14 December 2017

Designing Difficulty In Games

For a long time, difficult games have been rather rare. There's a good reason for this. If you make a game too difficult people might not enjoy it. If they don't enjoy it, it will fare badly economically.
So the question is.

How To Design Difficulty Well?

To answer this question we need to check what makes something difficult in the first place. What are the elements we can use to raise the difficulty? How does the difficulty change over time? (difficulty curve) And why even bother to make content difficult? What's the gain?

What Makes Something Difficult?

Let's start with our first question. There are several ways to make something difficult. But to boil it down to make something difficult you need to make the player push their limits. Which limits? The limits I'm talking about include reaction time, hand-eye coordination, memory, fast thinking and several more.

What Elements Can Be Used?

One way to make things more difficult is to increase punishment when failing.
The most common way this is implemented is, taking higher amounts of damage from avoidable damage such as AoEs (Area of Effects) or from mechanics. The highest difficulty would be if everything one hits. 

Another way would be to challenge the player's multitasking capability.
People might be able to do one boss mechanic and then another without problems. However, the layering of mechanics playing at the same time requires people to set a priority and solve multiple problems at the same time. 

The reaction speed of the player can be tested as well.
Boss animations, marked areas, casts that need to be interrupted, turning away from the boss, regardless of the details if the player needs to react fast to a certain mechanic of the boss the faster he needs to react the harder it gets. However, this ability decreases with age. So when using this have older people in mind as well.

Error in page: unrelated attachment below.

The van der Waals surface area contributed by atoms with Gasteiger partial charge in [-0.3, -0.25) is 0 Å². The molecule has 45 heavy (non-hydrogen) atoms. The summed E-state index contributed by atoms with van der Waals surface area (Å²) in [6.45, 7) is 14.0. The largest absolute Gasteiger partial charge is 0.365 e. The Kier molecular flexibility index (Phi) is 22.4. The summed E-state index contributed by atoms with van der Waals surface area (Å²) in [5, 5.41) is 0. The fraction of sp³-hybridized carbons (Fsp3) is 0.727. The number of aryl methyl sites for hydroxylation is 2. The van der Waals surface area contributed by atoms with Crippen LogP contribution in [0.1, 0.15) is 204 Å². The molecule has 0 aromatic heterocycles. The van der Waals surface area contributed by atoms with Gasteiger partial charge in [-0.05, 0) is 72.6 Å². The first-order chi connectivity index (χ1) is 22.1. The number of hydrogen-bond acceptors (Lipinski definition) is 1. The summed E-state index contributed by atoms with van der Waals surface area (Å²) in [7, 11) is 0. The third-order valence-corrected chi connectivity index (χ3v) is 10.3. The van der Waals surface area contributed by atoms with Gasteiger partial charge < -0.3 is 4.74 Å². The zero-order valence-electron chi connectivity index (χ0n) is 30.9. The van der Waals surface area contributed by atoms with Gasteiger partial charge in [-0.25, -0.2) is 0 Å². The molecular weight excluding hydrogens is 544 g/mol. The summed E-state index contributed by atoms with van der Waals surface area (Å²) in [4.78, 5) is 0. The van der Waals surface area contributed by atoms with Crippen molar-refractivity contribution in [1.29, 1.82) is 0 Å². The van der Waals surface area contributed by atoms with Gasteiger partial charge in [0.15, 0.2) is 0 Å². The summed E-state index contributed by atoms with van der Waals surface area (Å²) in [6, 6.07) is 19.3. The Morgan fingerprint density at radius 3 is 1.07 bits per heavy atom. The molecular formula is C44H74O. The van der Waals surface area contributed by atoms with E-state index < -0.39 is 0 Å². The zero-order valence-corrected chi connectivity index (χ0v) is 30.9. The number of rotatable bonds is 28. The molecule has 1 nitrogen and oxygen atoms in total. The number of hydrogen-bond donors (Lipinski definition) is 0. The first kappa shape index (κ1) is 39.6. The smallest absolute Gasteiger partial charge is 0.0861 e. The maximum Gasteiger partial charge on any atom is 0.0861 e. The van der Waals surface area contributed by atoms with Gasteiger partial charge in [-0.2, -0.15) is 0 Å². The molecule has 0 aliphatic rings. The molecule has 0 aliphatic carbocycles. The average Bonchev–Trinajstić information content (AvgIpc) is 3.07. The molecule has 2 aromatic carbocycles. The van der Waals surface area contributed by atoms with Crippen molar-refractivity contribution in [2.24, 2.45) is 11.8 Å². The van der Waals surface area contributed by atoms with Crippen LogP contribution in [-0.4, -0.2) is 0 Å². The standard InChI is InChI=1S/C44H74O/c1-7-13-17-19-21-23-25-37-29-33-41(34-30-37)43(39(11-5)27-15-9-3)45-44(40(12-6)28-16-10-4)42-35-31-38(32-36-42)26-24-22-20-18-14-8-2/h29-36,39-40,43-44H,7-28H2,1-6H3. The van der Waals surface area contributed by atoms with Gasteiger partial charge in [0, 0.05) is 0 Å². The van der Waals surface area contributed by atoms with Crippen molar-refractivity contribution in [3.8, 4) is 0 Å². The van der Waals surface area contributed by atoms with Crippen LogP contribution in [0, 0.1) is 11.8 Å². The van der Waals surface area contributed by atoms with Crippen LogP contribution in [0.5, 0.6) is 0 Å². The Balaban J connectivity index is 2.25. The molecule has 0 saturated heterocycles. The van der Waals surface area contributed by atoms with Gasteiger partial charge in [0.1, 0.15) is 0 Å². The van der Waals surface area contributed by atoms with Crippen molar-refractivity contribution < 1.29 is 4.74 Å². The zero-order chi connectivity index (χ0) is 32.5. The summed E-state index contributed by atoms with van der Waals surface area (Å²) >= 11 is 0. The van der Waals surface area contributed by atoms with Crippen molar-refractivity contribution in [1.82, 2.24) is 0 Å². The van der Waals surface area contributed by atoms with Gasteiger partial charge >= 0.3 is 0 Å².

Or the player's ability to check their surroundings.
Again boss animations and marked areas, encounter timer, mini-map, changes in the boss arena, there's a lot you can focus on or watch. 

Requiring you to improve your performance.
Damage checks in games where there may not be better equipment require you to improve your play-style and/or movement.

Having new mechanics to learn.
As simple as it is, a new mechanic requires practice and time.

That's a bunch of them, there are more but that's something for now. Another thing we should look at is the difficulty curve.

The Change of Difficulty

The change in difficulty in games is usually represented by a curve. This curve starts slow and gets steeper over time with increasing progress. The easiest way to implement this is by starting off with a new mechanic and keep it simple having the focus on this new mechanic. After solving this mechanic you should create more complex systems that depend on this mechanic and on the next step mix it up with other already implemented and taught mechanics.

But Why Bother?

Non-difficult games get a lot of players, so why should I bother all this trouble for my game? The reason is simple. If the learning curve is done correctly you might get both hardcore and casual gamers under one. Alternatively, you can implement a way to play content in higher difficulty for hardcore players and lower difficulty for casual gamers. Whatever the case is, some people are interested in difficult games and it would be sad to skip those.

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I'm a B.Sc. Games Engineer and I created this blog to share my ideas, theorycrafting, thoughts and whatever I'm working on or doing.